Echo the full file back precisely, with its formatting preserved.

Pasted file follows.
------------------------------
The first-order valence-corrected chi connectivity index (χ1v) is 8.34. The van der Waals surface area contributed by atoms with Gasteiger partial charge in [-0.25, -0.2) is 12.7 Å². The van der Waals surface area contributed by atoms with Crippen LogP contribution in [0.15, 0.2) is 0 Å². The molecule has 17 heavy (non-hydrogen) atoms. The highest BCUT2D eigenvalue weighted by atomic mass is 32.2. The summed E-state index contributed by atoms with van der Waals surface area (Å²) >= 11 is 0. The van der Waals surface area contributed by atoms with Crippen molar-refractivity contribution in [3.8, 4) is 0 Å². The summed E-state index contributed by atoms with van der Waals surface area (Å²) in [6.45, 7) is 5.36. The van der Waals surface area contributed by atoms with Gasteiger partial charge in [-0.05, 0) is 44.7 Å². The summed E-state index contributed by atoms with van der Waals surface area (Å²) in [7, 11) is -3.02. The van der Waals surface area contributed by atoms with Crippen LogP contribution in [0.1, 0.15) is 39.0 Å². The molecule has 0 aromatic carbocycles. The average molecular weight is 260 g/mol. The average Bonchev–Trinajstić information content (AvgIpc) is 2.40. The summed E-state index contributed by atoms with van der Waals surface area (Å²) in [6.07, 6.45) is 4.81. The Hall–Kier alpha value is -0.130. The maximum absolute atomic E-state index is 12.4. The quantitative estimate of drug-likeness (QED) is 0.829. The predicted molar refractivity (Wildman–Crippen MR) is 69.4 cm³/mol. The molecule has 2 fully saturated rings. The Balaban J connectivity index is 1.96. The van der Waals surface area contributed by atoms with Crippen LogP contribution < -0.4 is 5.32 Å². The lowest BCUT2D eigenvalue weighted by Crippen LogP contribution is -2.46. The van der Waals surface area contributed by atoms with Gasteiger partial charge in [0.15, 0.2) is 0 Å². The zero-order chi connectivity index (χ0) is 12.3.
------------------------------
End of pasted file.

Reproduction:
The first-order valence-corrected chi connectivity index (χ1v) is 8.34. The van der Waals surface area contributed by atoms with Gasteiger partial charge in [-0.25, -0.2) is 12.7 Å². The van der Waals surface area contributed by atoms with Crippen LogP contribution in [0.15, 0.2) is 0 Å². The molecule has 17 heavy (non-hydrogen) atoms. The highest BCUT2D eigenvalue weighted by atomic mass is 32.2. The summed E-state index contributed by atoms with van der Waals surface area (Å²) >= 11 is 0. The van der Waals surface area contributed by atoms with Crippen molar-refractivity contribution in [3.8, 4) is 0 Å². The summed E-state index contributed by atoms with van der Waals surface area (Å²) in [6.45, 7) is 5.36. The van der Waals surface area contributed by atoms with Gasteiger partial charge in [-0.05, 0) is 44.7 Å². The summed E-state index contributed by atoms with van der Waals surface area (Å²) in [7, 11) is -3.02. The van der Waals surface area contributed by atoms with Crippen LogP contribution in [0.1, 0.15) is 39.0 Å². The molecule has 0 aromatic carbocycles. The average molecular weight is 260 g/mol. The average Bonchev–Trinajstić information content (AvgIpc) is 2.40. The summed E-state index contributed by atoms with van der Waals surface area (Å²) in [6.07, 6.45) is 4.81. The Hall–Kier alpha value is -0.130. The maximum absolute atomic E-state index is 12.4. The quantitative estimate of drug-likeness (QED) is 0.829. The predicted molar refractivity (Wildman–Crippen MR) is 69.4 cm³/mol. The molecule has 2 fully saturated rings. The Balaban J connectivity index is 1.96. The van der Waals surface area contributed by atoms with Crippen LogP contribution < -0.4 is 5.32 Å². The lowest BCUT2D eigenvalue weighted by Crippen LogP contribution is -2.46. The van der Waals surface area contributed by atoms with Gasteiger partial charge in [0.15, 0.2) is 0 Å². The zero-order chi connectivity index (χ0) is 12.3.